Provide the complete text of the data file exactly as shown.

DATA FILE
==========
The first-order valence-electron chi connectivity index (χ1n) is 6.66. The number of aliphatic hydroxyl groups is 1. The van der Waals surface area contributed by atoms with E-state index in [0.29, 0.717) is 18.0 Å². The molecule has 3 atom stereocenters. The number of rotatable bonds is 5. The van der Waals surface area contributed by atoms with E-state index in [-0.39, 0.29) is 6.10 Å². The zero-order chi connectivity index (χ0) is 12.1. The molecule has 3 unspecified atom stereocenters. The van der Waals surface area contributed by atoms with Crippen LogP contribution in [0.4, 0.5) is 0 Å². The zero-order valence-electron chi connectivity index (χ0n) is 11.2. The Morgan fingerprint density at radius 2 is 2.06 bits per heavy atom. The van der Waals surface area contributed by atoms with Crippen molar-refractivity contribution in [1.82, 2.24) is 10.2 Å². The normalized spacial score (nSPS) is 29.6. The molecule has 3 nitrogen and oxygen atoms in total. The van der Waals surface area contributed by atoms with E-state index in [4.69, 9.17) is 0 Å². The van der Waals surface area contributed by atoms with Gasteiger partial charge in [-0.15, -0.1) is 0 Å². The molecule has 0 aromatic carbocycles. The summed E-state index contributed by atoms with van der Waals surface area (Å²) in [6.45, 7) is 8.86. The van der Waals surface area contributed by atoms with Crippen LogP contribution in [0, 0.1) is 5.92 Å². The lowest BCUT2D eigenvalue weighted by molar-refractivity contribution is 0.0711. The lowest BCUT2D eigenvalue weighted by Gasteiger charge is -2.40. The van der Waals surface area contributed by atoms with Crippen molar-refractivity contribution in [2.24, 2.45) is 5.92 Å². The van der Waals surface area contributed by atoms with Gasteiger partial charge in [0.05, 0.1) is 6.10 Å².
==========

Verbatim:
The first-order valence-electron chi connectivity index (χ1n) is 6.66. The number of aliphatic hydroxyl groups is 1. The van der Waals surface area contributed by atoms with E-state index in [0.29, 0.717) is 18.0 Å². The molecule has 3 atom stereocenters. The number of rotatable bonds is 5. The van der Waals surface area contributed by atoms with E-state index in [-0.39, 0.29) is 6.10 Å². The zero-order chi connectivity index (χ0) is 12.1. The molecule has 3 unspecified atom stereocenters. The van der Waals surface area contributed by atoms with Crippen LogP contribution in [0.4, 0.5) is 0 Å². The zero-order valence-electron chi connectivity index (χ0n) is 11.2. The Morgan fingerprint density at radius 2 is 2.06 bits per heavy atom. The van der Waals surface area contributed by atoms with Crippen molar-refractivity contribution in [1.82, 2.24) is 10.2 Å². The normalized spacial score (nSPS) is 29.6. The molecule has 3 nitrogen and oxygen atoms in total. The van der Waals surface area contributed by atoms with E-state index in [4.69, 9.17) is 0 Å². The van der Waals surface area contributed by atoms with Gasteiger partial charge in [-0.15, -0.1) is 0 Å². The molecule has 0 aromatic carbocycles. The summed E-state index contributed by atoms with van der Waals surface area (Å²) in [6.45, 7) is 8.86. The van der Waals surface area contributed by atoms with Crippen LogP contribution in [0, 0.1) is 5.92 Å². The lowest BCUT2D eigenvalue weighted by molar-refractivity contribution is 0.0711. The lowest BCUT2D eigenvalue weighted by Gasteiger charge is -2.40. The van der Waals surface area contributed by atoms with Crippen molar-refractivity contribution in [2.24, 2.45) is 5.92 Å². The van der Waals surface area contributed by atoms with Gasteiger partial charge in [0.05, 0.1) is 6.10 Å².